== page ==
Your surgeon (or child's pediatrician) will review any medications that should be discontinued before ear surgery. You may be advised to stop meds that increase bleeding. Always share all supplements and medications (both prescription and over-the-counter) with your surgeon to avoid potential complications.

What To Expect on the Day of Surgery

Here's an overview of ear surgery day.

Before the Surgery

When you arrive for your appointment, a nurse will check you into the surgery room to take your vitals and answer any last-minute questions. Be sure to bring your insurance information, identification, and leave extra time to complete preoperative paperwork.

Based on the type of sedation, an anesthesiologist or your surgeon will come in to administer medication and review potential side effects. Before you know it, the procedure will be underway.

During the Surgery

Plastic surgery on the ear takes about two hours and may be performed under local anesthesia or general anesthesia. An incision is made behind the ear to expose the cartilage for folding, reshaping, and repositioning the ear closer to the head. Your surgeon may remove the skin before suturing the area.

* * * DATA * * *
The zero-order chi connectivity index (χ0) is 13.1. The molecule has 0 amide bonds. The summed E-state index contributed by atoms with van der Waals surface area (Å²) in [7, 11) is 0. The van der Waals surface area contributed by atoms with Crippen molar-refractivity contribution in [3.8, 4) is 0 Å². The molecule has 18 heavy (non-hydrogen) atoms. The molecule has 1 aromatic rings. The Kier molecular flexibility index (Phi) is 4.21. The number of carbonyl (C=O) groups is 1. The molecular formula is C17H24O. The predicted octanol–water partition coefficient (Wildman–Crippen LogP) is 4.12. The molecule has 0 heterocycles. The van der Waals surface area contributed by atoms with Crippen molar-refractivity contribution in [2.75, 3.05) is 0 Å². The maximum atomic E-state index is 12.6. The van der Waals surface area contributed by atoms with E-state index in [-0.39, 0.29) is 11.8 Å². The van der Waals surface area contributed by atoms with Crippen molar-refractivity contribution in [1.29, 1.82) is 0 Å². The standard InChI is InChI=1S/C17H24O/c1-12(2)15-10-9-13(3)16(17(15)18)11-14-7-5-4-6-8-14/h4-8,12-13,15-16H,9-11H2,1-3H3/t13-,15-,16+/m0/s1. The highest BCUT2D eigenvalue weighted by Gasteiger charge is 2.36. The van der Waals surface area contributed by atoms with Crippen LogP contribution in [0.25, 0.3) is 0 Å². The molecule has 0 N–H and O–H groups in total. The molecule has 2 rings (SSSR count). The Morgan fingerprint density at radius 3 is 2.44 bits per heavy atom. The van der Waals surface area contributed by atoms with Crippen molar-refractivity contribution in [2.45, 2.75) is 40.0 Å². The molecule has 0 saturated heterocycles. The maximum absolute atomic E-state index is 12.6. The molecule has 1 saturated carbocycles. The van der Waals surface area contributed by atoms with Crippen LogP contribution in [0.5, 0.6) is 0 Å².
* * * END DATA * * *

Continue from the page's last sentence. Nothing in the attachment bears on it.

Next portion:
Endoscopic ear surgery, tube placement, and other surgeries (like implants or tumor removal) involve their own process that may vary depending on the practitioner who performs the operation. A thorough consultation before ear surgery will give you a good idea of what to expect during your procedure.

After the Surgery

Once your ear surgery is complete, your surgeon will ensure that proper bandages, drains, or packing material are secure for you to go home. You'll receive discharge instructions on how to care for your wounds and when to follow up with your surgeon (typically within a week).

For less invasive surgeries, including endoscopic ear surgery, you'll be able to go home on the same day as your operation. However, extensive tumor removal surgeries may require you to remain in the hospital for two to three days for monitoring before you're cleared to leave.